January 17 in Philippine History
1981 – President Ferdinand E. Marcos lifted Martial Law by virtue of Proclamation 2045.
2001- The impeachment trial of then President Joseph E. Estrada was abrubtly stopped even though nothing has yet been proven. It eventually led to the start of the second successful EDSA Revolt that ousted him from power and installed Vice-president Gloria Macapagal-Arroyo to the presidency. This would later be considered as one among many monumental mistakes in the annals of Philippine history, as many, including former President Corazon C. Aquino (1933-2009), who joined the clamor for Estrada's ouster, later on, admitted the mistake and apologized publicly to Estrada.
He (Joseph Estrada)’s Out; She (Gloria
on the cover of Time (January 29, 2001)
Pinoy personalities and celebrities born on January 17:
1880 – Antonio Villa-Real, lawyer, interpreter and jurist – in Arayat, Pampanga. (d. February 12, 1945)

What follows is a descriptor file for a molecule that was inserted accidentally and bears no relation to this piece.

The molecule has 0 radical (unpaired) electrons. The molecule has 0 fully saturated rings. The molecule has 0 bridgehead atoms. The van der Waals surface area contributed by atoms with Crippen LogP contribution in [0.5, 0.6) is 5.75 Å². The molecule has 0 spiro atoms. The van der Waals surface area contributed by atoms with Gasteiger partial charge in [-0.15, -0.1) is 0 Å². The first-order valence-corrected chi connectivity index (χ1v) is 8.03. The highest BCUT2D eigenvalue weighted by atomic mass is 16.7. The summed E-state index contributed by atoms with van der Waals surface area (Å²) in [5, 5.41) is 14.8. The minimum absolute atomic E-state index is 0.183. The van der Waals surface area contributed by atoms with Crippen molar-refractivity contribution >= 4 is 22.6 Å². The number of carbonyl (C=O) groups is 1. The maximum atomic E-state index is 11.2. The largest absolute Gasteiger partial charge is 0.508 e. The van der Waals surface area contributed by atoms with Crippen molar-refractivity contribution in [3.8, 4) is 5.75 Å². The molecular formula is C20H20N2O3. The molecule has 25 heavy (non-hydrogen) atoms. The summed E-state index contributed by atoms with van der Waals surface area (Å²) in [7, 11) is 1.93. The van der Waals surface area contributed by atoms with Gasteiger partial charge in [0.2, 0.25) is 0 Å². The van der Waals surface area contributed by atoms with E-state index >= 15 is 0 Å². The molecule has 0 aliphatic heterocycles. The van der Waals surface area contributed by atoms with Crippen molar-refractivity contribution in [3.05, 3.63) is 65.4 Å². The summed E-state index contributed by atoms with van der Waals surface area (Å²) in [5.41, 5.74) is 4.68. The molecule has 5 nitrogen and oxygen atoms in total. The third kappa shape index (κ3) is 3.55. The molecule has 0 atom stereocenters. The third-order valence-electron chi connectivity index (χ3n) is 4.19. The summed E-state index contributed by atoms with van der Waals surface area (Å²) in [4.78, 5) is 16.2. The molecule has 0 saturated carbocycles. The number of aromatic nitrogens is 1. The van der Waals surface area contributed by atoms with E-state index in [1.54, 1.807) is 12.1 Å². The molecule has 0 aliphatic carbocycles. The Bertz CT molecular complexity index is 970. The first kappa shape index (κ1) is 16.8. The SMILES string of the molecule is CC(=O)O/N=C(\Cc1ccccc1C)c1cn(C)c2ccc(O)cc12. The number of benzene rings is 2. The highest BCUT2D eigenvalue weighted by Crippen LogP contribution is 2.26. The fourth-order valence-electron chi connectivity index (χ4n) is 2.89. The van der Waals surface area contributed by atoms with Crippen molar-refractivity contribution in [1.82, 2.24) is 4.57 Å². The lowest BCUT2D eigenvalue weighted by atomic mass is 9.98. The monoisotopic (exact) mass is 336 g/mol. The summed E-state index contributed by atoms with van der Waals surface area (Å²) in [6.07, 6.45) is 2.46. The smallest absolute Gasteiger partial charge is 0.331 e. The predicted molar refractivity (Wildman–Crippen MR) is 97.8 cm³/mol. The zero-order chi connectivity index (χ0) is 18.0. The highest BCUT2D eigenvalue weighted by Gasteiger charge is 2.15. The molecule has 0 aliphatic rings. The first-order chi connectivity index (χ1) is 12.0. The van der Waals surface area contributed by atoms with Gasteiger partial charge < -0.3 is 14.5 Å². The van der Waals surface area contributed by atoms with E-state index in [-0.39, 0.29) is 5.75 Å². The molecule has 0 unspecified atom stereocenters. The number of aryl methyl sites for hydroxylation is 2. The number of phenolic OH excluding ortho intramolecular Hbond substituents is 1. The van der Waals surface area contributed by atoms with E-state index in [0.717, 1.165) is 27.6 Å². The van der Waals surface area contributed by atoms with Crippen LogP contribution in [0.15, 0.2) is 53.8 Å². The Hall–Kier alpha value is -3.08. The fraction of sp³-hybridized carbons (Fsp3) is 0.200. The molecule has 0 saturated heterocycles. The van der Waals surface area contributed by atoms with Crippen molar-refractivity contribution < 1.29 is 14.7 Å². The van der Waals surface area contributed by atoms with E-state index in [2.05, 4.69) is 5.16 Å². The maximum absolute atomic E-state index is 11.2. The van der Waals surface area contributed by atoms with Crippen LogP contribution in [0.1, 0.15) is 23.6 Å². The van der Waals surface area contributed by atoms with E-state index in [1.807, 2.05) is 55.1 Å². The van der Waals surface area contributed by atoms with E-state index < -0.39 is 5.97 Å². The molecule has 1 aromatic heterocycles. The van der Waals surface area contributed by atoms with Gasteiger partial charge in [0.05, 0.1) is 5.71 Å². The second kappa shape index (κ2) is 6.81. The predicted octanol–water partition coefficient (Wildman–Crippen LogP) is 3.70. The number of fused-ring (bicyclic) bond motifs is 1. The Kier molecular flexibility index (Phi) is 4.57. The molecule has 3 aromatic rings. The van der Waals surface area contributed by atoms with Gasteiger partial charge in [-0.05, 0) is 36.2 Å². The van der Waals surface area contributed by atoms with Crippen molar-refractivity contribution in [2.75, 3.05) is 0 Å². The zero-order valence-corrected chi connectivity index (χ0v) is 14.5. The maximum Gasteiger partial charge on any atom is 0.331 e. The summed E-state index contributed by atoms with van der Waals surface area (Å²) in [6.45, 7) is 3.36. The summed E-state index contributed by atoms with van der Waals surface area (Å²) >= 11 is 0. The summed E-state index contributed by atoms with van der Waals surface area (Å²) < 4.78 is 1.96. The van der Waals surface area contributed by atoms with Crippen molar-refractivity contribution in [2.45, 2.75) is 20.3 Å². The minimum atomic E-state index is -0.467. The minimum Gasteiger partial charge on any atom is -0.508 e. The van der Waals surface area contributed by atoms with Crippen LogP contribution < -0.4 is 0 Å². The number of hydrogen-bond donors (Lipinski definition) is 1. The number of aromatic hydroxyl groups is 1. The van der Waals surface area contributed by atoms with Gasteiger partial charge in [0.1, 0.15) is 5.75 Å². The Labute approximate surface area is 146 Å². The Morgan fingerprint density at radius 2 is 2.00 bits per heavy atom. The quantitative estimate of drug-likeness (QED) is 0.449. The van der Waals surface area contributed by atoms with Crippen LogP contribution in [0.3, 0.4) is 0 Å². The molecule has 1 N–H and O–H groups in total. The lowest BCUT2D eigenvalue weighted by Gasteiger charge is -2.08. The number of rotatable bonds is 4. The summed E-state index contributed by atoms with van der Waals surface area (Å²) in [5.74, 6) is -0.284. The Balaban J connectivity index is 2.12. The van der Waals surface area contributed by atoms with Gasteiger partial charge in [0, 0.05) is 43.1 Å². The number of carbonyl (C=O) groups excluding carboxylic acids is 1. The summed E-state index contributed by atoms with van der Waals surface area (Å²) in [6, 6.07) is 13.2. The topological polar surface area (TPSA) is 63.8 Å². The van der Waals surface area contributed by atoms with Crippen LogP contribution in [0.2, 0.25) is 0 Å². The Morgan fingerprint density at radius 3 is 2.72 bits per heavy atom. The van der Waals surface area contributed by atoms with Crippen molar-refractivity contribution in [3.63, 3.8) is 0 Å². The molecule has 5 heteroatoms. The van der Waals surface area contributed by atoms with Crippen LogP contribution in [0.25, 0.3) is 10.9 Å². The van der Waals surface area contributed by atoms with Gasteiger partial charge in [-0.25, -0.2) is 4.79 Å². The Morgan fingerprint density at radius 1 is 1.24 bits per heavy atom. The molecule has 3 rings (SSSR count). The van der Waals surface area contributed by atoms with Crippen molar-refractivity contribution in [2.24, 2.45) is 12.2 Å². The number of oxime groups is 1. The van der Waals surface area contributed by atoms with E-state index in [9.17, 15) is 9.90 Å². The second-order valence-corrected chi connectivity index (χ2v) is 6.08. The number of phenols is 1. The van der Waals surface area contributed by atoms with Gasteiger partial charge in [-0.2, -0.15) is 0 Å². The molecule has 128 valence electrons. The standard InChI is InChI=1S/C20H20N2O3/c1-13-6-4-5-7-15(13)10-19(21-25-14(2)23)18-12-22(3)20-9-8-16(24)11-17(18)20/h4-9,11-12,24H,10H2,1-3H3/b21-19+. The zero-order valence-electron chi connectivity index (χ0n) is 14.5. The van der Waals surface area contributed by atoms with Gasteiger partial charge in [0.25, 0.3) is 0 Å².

1898 – Sulpicio Osorio, leading novelist in Cebuano – in Dalaguete, Cebu. (d. March 26, 1970)
1957 – Hilda Koronel (real name Susan Reid), actress – in Angeles City, Pampanga.
on the cover of Expressweek (February 2, 1978)
A portrait of Ronald Reagan on the cover of |
TV Guide (January 17-21, 1981)
Ronald Reagan (1911-2004) was sixty nine years old when he was sworn into office for his first term on January 20, 1981. Reagan wrote his own inaugural address for which he spoke about America’s economic malaise, arguing: “In this present crisis, government is not the solution to our problems; government is the problem.”
Barely two months in office, on March 30, 1981, Reagan, his press secretary James Brady, Washington police officer Thomas Delahanty, and Secret Service agent Tim McCarthy were struck by gunfire from would-be assassin John Hinckley Jr. outside the Washington Hilton hotel. Although “close to death” upon arrival at George Washington University Hospital, Reagan was stabilized in the emergency room, then underwent emergency exploratory surgery. He recovered and was released from the hospital on April 11, becoming the first serving U.S. president to survive being shot in an assassination attempt. The attempt had great influence on Reagan’s popularity; polls indicated his approval rose to 73 percent. Reagan believed that “God had spared his life so that he might go on to fulfill a greater purpose.”
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